Video Throughput: Armageddon

Michael Siegel

Michael Siegel is an astronomer living in Pennsylvania. He blogs at his own site, and has written a novel.

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7 Responses

  1. Em Carpenter
    Ignored
    says:

    So what I heard here was that you enjoyed watching this very imaginative movie?
    😉
    Thanks for this. Need to watch it again soon since you cut out all the best parts for the vid!Report

  2. Jaybird
    Ignored
    says:

    Holy crap. This is an hour long.Report

  3. Michael Cain
    Ignored
    says:

    Interesting, as always :^)

    Production nitpick: inconsistent audio levels. Rather than constantly fiddle with my computer’s volume level, or decide between inaudible movie clips vs you “yelling” at me, I finally downloaded the whole thing and played it with VLC and its dynamic range compression on max.

    Where I think you’re wrong: when you describe the Shuttle returning to Earth at 22,000 mph as a problem. Apollo capsules, and the Orion capsule tentatively/optimistically scheduled for launch next month, had/will have final return velocities right at 24,000 mph. To borrow from Heinlein:

    But no matter how he threw them, final velocity at Terra would be close to Terra’s escape speed, near enough eleven kilometers per second as to make no difference. That terrible speed results from gravity well shaped by Terra’s mass, eighty times that of Luna, and made no real difference whether Mike pushed a missile gently over well curb or flipped it briskly. Was not muscle that counted but great depth of that well.

    As I recall, Apollo had to hit the atmosphere at a very precise angle: too shallow and they would skip off, too steep and they would burn up. The description I remember is “like hitting a dime with a rifle at a range of a mile.” The Shuttles might not have been built for that kind of stress, although they did reenter from an orbital speed around 17,000 mph. All sorts of orbital mechanics complications when you’re coming in from far out, of course, but there’s a reason the typical impacter has a terminal velocity around 25,000 mph.Report

    • Michael Siegel in reply to Michael Cain
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      says:

      That’s correct, but the velocities are’t quite the same. I spent some time trying to work this out because it took Apollo 2 days to reach the moon, whereas at 24k, it would take hours. I don’t think that’s relative velocity but I could be wrong.Report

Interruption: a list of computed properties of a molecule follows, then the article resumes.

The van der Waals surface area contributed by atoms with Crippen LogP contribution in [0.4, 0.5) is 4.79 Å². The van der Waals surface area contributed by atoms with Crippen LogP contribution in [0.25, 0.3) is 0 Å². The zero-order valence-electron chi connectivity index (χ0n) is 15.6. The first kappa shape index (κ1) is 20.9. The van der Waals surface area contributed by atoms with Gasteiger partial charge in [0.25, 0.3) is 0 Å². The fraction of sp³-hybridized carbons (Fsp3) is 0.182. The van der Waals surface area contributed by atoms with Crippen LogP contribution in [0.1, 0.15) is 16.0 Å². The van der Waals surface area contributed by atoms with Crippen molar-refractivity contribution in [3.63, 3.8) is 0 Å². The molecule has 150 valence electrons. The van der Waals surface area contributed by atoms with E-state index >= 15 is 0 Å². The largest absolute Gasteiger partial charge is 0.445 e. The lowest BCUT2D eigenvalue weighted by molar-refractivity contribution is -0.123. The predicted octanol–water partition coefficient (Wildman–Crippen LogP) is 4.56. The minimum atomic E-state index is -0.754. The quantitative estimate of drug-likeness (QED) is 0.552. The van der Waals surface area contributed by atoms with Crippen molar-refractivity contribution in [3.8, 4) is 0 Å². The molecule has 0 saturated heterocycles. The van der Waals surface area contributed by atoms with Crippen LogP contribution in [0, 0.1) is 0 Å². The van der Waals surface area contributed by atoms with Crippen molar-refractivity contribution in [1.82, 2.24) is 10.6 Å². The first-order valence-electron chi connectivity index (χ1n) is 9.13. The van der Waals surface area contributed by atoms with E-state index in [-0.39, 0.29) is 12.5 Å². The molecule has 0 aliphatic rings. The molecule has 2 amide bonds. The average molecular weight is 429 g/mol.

• Michael Cain in reply to Michael Siegel
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        says:

        24,000 when you start, but steadily slowing as you go away from the earth.

        Simplified numbers for a sanity check. Consider a highly-eccentric elliptical orbit around Earth with a perigee of 500 km and an apogee of 384,400 km. According to this calculator the perigee velocity is 10.7 km/s (~24,000 mph) and the apogee velocity is 0.2 km/s (~450 mph). The period is 245 hours, so the outbound leg is just over five days.Report

    • Oscar Gordon in reply to Michael Cain
      Ignored
      says:

      Correct, you have to re-enter from what is a relatively stable orbit. Orbital speed at 100 km (Karman line) is ~17500 mph. You can go faster than that, but absent rockets for a controlled descent, you won’t go any slower until you start dipping into atmo.Report

  4. rexknobus
    Ignored
    says:

    Very nice video essay. I have come up with a few of those same criticisms myself while watching the silly thing, but I’m no physicist, so I loved getting even more Kepler-ish dope. But I must shamefacedly admit that I get a kick out of this preposterous movie and have watched it many times. There’s no hope for FX and goofy heroics nerds like me.

    But then, I am almost constantly barraged by the preposterous in movies. You know that evil looking medical saw that all the villains pull out in the torture scenes? The handheld one with the heavy motor and the vicious, circular, toothed saw? Yeah, it’s a cast saw. The blade doesn’t spin (think of the mess in the O.R. if that blade was cutting, unshielded, into anything). It just vibrates through plaster. You can put that buzzing blade right on your hand and just get a little tickle.

    And don’t get me started on firearms in movies…

    Anyway, I liked your presentation and look forward to more. Thanks.Report

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